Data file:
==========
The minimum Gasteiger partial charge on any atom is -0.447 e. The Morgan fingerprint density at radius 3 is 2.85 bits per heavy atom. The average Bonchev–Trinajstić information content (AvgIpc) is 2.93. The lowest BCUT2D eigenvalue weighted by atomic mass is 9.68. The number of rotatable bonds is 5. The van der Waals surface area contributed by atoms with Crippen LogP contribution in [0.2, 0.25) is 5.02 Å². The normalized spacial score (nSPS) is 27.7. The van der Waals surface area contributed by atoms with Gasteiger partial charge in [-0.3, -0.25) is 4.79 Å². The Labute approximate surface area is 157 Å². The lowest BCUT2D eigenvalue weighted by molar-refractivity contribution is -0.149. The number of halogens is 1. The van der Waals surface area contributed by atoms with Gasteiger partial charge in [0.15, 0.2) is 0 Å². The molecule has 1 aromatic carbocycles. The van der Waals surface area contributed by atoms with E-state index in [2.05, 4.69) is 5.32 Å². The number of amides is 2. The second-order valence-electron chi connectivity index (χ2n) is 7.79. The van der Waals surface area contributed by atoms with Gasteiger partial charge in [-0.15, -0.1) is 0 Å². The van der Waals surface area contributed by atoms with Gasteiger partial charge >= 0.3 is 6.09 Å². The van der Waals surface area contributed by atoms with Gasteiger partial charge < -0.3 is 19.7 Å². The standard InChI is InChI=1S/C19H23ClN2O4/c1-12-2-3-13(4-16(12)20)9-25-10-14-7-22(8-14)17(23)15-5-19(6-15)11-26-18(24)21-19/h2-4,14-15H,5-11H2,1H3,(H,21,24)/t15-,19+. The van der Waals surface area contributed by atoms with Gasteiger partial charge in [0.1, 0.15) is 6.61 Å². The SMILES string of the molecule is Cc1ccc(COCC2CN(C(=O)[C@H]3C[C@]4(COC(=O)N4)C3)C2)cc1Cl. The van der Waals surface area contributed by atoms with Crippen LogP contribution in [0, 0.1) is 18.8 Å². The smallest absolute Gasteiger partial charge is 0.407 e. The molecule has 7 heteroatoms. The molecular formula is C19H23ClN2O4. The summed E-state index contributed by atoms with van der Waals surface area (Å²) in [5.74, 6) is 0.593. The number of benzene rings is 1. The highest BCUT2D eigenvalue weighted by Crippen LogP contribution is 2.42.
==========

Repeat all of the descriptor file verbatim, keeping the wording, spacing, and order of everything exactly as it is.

The minimum Gasteiger partial charge on any atom is -0.447 e. The Morgan fingerprint density at radius 3 is 2.85 bits per heavy atom. The average Bonchev–Trinajstić information content (AvgIpc) is 2.93. The lowest BCUT2D eigenvalue weighted by atomic mass is 9.68. The number of rotatable bonds is 5. The van der Waals surface area contributed by atoms with Crippen LogP contribution in [0.2, 0.25) is 5.02 Å². The normalized spacial score (nSPS) is 27.7. The van der Waals surface area contributed by atoms with Gasteiger partial charge in [-0.3, -0.25) is 4.79 Å². The Labute approximate surface area is 157 Å². The lowest BCUT2D eigenvalue weighted by molar-refractivity contribution is -0.149. The number of halogens is 1. The van der Waals surface area contributed by atoms with Gasteiger partial charge in [0.15, 0.2) is 0 Å². The molecule has 1 aromatic carbocycles. The van der Waals surface area contributed by atoms with E-state index in [2.05, 4.69) is 5.32 Å². The number of amides is 2. The second-order valence-electron chi connectivity index (χ2n) is 7.79. The van der Waals surface area contributed by atoms with Gasteiger partial charge in [-0.15, -0.1) is 0 Å². The van der Waals surface area contributed by atoms with Gasteiger partial charge >= 0.3 is 6.09 Å². The van der Waals surface area contributed by atoms with Gasteiger partial charge < -0.3 is 19.7 Å². The standard InChI is InChI=1S/C19H23ClN2O4/c1-12-2-3-13(4-16(12)20)9-25-10-14-7-22(8-14)17(23)15-5-19(6-15)11-26-18(24)21-19/h2-4,14-15H,5-11H2,1H3,(H,21,24)/t15-,19+. The van der Waals surface area contributed by atoms with Gasteiger partial charge in [0.1, 0.15) is 6.61 Å². The SMILES string of the molecule is Cc1ccc(COCC2CN(C(=O)[C@H]3C[C@]4(COC(=O)N4)C3)C2)cc1Cl. The van der Waals surface area contributed by atoms with Crippen LogP contribution in [0, 0.1) is 18.8 Å². The smallest absolute Gasteiger partial charge is 0.407 e. The molecule has 7 heteroatoms. The molecular formula is C19H23ClN2O4. The summed E-state index contributed by atoms with van der Waals surface area (Å²) in [5.74, 6) is 0.593. The number of benzene rings is 1. The highest BCUT2D eigenvalue weighted by Crippen LogP contribution is 2.42.